Pseudoaddiction and true addiction are two concepts related to substance abuse and medication use that can be easily confused but have distinct differences. Pseudoaddiction refers to behaviors that mimic addiction but result from inadequate pain management. In contrast, addiction is a chronic, relapsing brain disease characterized by compulsive drug seeking and use despite the harmful consequences. Understanding the differences allows medical professionals to ensure that individuals get the proper support and care they need. 

In this article, we will cover what pseudoaddiction is, the warning signs and symptoms of pseudoaddiction and true addiction, and the treatment options available for addiction.

What is Pseudoaddiction?

Pseudoaddiction is the idea that a patient with untreated chronic pain may behave in a way that mimics an addict’s behavior. The pharmaceutical industry developed the term in the 1990s to explain what they claimed was an epidemic of drug-seeking behavior caused by untreated pain rather than actual addiction. Companies stated that individuals who were undermedicated for pain may display drug-seeking behavior or physical withdrawal symptoms that look similar to those of an addict.

They may seek illicit substances or higher doses of medication without proper approval. They may also act aggressively, lie, and even deceive for a prescription in order to get what they want. It appears remarkably similar to true addiction, but unlike true addiction, the drug-seeking behaviors of pseudoaddiction cease when pain is appropriately treated and controlled. This shows that a patient suffering from the phenomenon is not genuinely addicted.

Warning Signs & Symptoms

It is interesting to note that signs and symptoms of pseudoaddiction can closely mimic those of someone suffering from substance abuse. Common symptoms of the disorder can include mental health issues such as feelings of:

  • Anxiety, Fear, or Panic
  • Depression or Apathy
  • Hopelessness
  • Sleep Issues
  • Fatigue
  • Anger

While pseudoaddiction and true addiction can appear very similar, it is possible to tell them apart if you look at specific symptoms. Common signs of true addiction include:

  • Physical and Mental Dependence on a Substance
  • Withdrawal Symptoms When the Use is Stopped
  • Isolation from Family Members, Friends, or Coworkers because of the Addiction
  • Having Issues with Personal Relationships because of the Substance Abuse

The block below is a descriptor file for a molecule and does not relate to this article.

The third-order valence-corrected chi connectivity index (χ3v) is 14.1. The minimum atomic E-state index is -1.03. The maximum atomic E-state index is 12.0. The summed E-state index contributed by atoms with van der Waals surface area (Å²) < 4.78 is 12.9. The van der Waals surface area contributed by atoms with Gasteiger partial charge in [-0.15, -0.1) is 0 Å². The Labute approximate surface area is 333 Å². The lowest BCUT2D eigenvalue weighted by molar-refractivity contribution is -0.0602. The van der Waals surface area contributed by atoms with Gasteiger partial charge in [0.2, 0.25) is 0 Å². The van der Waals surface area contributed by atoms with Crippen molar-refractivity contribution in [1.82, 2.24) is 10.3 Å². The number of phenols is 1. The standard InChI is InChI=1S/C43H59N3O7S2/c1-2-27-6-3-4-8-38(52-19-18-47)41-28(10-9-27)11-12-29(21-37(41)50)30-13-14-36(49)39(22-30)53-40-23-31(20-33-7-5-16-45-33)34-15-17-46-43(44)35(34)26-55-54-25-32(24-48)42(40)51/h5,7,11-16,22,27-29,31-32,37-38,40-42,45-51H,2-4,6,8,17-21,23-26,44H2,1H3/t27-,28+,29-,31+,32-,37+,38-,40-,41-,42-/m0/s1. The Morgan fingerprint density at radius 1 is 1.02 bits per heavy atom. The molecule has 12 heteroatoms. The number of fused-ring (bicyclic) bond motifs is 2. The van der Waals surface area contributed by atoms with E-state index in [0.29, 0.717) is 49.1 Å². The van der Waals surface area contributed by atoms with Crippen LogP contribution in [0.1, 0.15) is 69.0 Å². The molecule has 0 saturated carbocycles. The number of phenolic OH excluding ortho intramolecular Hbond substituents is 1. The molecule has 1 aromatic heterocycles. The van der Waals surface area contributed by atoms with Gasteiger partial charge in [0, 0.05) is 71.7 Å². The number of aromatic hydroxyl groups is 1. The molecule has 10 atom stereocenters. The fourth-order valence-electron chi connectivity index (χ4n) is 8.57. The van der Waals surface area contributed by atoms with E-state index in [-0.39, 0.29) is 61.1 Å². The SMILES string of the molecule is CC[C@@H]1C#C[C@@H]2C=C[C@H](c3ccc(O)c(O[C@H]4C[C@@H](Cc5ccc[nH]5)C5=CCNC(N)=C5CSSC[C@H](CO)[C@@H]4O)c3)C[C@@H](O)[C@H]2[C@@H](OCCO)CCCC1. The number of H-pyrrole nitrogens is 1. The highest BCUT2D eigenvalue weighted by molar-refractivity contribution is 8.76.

• Secretive Behavior (ie, Hiding the Substance Abuse or Consuming it in Privacy)
  • Engaging in Increasingly Risky Behavior
  • Having the Substance Become the Focus of Your Daily Life
  • Refusing to Admit or Believe there is an Issue
  • Putting Your Financial Well-Being at Risk in Order to Continue Using

As stated previously, while pseudoaddiction and true addiction are similar, the main difference is the individual’s motivations. Are they seeking opioids for pain relief or fun? If the pain is appropriately controlled, are they still attempting to obtain medication?

Is Pseudoaddiction True Addiction?

The concept of pseudoaddiction states that pseudoaddiction differs from true addiction based on the individual’s intentions. Patients engaging in abnormal drug-related behaviors because of unrelieved pain are known as pseudoaddicts, and those who engage in the behavior for the feeling they receive are known as addicts. Those with pseudoaddiction look for more pain medication in order to self-treat, whereas those with substance use disorders are driven to drug use for a pleasurable feeling and cannot stop themselves from seeking them. In other words, when a real addict gets a hit, the hunt continues; when a pseudo-addict does not feel pain, the pursuit for pain relief ends.

It’s important to note that while pseudoaddiction is initially distinct from authentic addiction, it could result in true dependency if not adequately treated or controlled. In addition to the increased risk of developing an opioid use disorder, many pain experts are now coming to the conclusion that prescribing higher doses of opioid medications is not necessarily the most effective way to treat acute pain. Addiction and pseudoaddiction both produce very similar symptoms. Physicians must judge whether patients are seeking opioids for pain or addiction since there is frequently no way to tell them apart.